Author: Kangaeroo

Kangaroo Crank

Kangaroo crank from Maruishi Cycle


Continuing on from yesterday’s entry, there’s more Maruishi Cycle brilliance on show.
Here is a bicycle crank featuring a kangaroo motif.
This work is especially notable as it was done before World War II.
Also note the kangaroo print on the pedal shaft.
Pretty amazing bit of work, though the kangaroo connection remains a bit of a mystery, yet once again forms a link between Japan and Australia.

Kangaroos Have a Proud History Adorning Japanese Marushi Bicycles

Maruishi mudguard kangaroo ornament

Maruishi Cycle Ltd. is a prestigious bicycle manufacturer perhaps best-known today for its vintage models that until late in the 20th century also included penny farthings. Maruishi continues to make fine touring bikes in Japan. The company’s history dates back to 1894, though it has been Chinese-owned since 2006.
Of greatest interest for Kangaeroo readers, though, is that Maruishi’s symbol throughout its history has been a kangaroo!
Why Maruishi chose a kangaroo remains a mystery, though its cycles are renowned for their luggage-bearing capability, which probably goes some way toward providing an explanation.
Although current Maruishi kangaroo displays appear largely limited to bicycle decals and store signage, marsupial images once adorned mudguards in the form of ornaments, frame plates, cranks and bells.

Maruishi kangaroo mudguard ornament


Maruishi kangaroo bell


Maruishi kangaroo plate


Official Maruishi logo


Marushi store signage

Goanna Girl Drags Reptile from Restaurant

Samia Lila, a.k.a. ‘Goanna girl,’ is a French waitress on a working holiday visa who dragged a goanna from a New South Wales restaurant.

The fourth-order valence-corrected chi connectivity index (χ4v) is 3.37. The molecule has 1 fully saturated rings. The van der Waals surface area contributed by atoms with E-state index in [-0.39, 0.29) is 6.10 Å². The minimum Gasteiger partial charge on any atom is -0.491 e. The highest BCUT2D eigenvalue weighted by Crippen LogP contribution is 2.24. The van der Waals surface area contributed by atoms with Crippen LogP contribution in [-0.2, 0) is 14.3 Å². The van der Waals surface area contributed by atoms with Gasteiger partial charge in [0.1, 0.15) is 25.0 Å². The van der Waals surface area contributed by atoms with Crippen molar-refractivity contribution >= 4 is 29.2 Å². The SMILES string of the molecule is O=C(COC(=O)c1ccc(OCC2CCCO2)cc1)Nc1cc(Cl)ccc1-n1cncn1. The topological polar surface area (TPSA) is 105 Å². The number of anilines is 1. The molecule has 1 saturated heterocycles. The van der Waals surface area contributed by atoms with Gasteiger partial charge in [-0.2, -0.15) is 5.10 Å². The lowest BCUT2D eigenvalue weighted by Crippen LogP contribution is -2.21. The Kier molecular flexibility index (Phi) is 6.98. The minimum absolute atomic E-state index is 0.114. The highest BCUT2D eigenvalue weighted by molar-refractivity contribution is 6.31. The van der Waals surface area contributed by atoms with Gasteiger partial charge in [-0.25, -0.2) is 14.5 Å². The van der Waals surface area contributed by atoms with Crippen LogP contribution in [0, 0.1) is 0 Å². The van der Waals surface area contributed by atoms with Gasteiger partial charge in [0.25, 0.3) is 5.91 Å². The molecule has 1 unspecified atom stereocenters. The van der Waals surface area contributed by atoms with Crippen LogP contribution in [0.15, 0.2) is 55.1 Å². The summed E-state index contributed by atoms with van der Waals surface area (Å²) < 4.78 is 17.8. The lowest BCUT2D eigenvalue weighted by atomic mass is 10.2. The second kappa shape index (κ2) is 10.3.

Samia Lila drags a goanna from a restaurant


At first, Lila thought it was a canine intruder.

The goanna frightened diners.

Lila then decided to grab it and drag it out.

“I looked at it and thought it was a dog at first! But then I realised it was a goanna,” Lila said.

Surgical Mask Vending Machine

Japan is a land of vending machines. You can find vending machines on just about any street corner in cities. They mainly sell beverages, but the ubiquitous machines also sell a vast array of other items, including gifts, toys, fresh eggs, rice, birth control, cigarettes, beer, costumes and even surgical masks, as shown here.

Arse Wind?

Walking along Route 246, I was surprised to look up and see the katakana script reading アースウィンド!
 びっくり仰天だった!
アースis, in English, arse…or, so I thought. Arse wind, then, could only mean one thing….surely a company couldn’t have named itself after a fart?
Of course it didn’t. In fact, アース is also the reading for earth. That makes Earth Wind a little easier to comprehend, even if the English is still a little awkward.